Look at 2004: He spent the first half of the season leading the standings or in second place. Then he had that horrific crash and resulting fire, when he blacked out briefly upon impact while practicing for an American LeMans Series race in Sonoma, Calif., suffering severe burns that would plague him for the rest of that year.
End result: While he did go on to win three races after his crash-and-burn episode (part of a career-high six wins in a season), Earnhardt ultimately finished fifth in the final standings.
Or how about 2008: After not having a win for more than two years, he finally came through at Michigan. Expectations were high afterward that he had put the worst slump of his career behind him and that lots of wins would soon be forthcoming.
End result: He would go on to have over 140 more starts before he finally reached victory lane in a Cup car again.
And then there was 2012: In a year in which he had his best overall performance since 2008, Earnhardt not only hovered near the top of the standings for the first 26 races prior to the Chase for the Sprint Cup, he finally won a race again.
End result: But there was a concussion during testing at Kansas in August that he never told anyone about, followed by being caught up in a huge wreck at Talladega during the Chase that resulted in a second concussion and forced him to sit out two races, ending his championship hopes yet again.
Is Earnhardt cursed? You certainly could make a case for that, based upon some of the crazy things that have happened to him.
Even this season, he started out well, ranging from first to fifth through the course of the first 11 races. But as he enters this Sunday's race at Dover, kicking off the second third of the 36-race season, he's dropped back to a season-low of sixth place. He's had three top-five and seven top-10 finishes in the first 12 races, which isn't bad.
But when all is said and done, Earnhardt has become somewhat of a forgotten man this season because more attention is once again being focused on Johnson, who has been No. 1 in the standings for the last seven weeks, as well as the resurgence of Carl Edwards, who has spent the last several weeks close on Johnson's tail in second place.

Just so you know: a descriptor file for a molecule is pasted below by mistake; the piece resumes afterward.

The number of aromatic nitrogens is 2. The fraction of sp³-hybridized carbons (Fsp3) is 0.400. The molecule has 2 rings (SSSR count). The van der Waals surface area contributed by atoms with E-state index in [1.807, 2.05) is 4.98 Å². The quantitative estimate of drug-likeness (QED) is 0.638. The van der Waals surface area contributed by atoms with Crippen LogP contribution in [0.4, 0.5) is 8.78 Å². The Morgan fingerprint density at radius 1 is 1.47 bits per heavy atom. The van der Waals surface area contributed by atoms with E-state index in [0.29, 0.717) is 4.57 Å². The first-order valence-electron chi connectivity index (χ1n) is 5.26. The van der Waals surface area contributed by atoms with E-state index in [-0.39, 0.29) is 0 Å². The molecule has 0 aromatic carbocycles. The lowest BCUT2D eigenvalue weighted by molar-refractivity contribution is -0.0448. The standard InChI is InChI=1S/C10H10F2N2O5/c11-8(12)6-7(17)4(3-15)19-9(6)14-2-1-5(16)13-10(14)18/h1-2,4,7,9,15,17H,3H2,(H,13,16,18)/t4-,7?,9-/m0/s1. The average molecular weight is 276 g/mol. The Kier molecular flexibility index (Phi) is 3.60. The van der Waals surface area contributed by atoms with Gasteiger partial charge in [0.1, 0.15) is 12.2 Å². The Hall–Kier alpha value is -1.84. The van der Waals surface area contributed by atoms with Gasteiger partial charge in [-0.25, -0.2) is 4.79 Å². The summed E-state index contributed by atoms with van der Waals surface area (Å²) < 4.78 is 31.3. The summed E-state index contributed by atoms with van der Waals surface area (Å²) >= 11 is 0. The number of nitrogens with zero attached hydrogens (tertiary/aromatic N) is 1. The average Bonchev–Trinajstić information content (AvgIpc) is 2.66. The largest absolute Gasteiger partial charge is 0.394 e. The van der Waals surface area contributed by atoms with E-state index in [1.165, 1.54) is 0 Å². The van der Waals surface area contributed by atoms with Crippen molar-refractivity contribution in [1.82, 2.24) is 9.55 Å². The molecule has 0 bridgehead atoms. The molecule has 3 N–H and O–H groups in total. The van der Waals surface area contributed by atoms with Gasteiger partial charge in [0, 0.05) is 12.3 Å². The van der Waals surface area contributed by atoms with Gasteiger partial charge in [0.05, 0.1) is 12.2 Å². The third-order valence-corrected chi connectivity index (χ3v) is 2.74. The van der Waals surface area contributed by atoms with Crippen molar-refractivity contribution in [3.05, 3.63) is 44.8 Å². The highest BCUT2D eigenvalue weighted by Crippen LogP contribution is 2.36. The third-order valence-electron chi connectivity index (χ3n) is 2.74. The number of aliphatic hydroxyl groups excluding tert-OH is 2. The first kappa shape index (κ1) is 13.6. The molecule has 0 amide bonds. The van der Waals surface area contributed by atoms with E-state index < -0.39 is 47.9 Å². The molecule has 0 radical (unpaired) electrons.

But when it comes to Earnhardt, his name has become almost an afterthought already, just one-third of the way through the current campaign.
Maybe when you boil it all down, the reason Junior doesn't win more races isn't about him at all, nor his famous name, his team, the organization he races for, the personnel who work with him or anything like that.
Nor is it likely a matter of someone pressing too hard or taking too many unnecessary chances.
No, maybe the real reason Earnhardt doesn't win more races is that he isn't destined to do so. Ditto for a Cup championship; maybe it's just not in his destiny.
Fate hasn't been kind to Junior, from the day he tragically lost his father in the 2001 Daytona 500 to all the trials and tribulations that he's gone through and endured since then.
Maybe what we see today and what we've seen throughout his career, particularly his time at DEI, is the best we're ever going to get from one Ralph Dale Earnhardt, Jr.
And you know what? There's absolutely nothing wrong with that at all. He's still a good driver in his own right, the sport's biggest fan favorite and a likely first-round inductee when he becomes eligible for the NASCAR Hall of Fame five years after he retires as a driver.
What's wrong with all that? Not everyone can be a Cup champion or can win races with the relative ease of guys like Johnson, Jeff Gordon or Tony Stewart.
Earnhardt has nothing to be ashamed of. He is who he is, and that's pretty darned good. While he may not win as much as he used to, he'll always be looked upon in the hearts of his fans as a winner.
You can't beat that.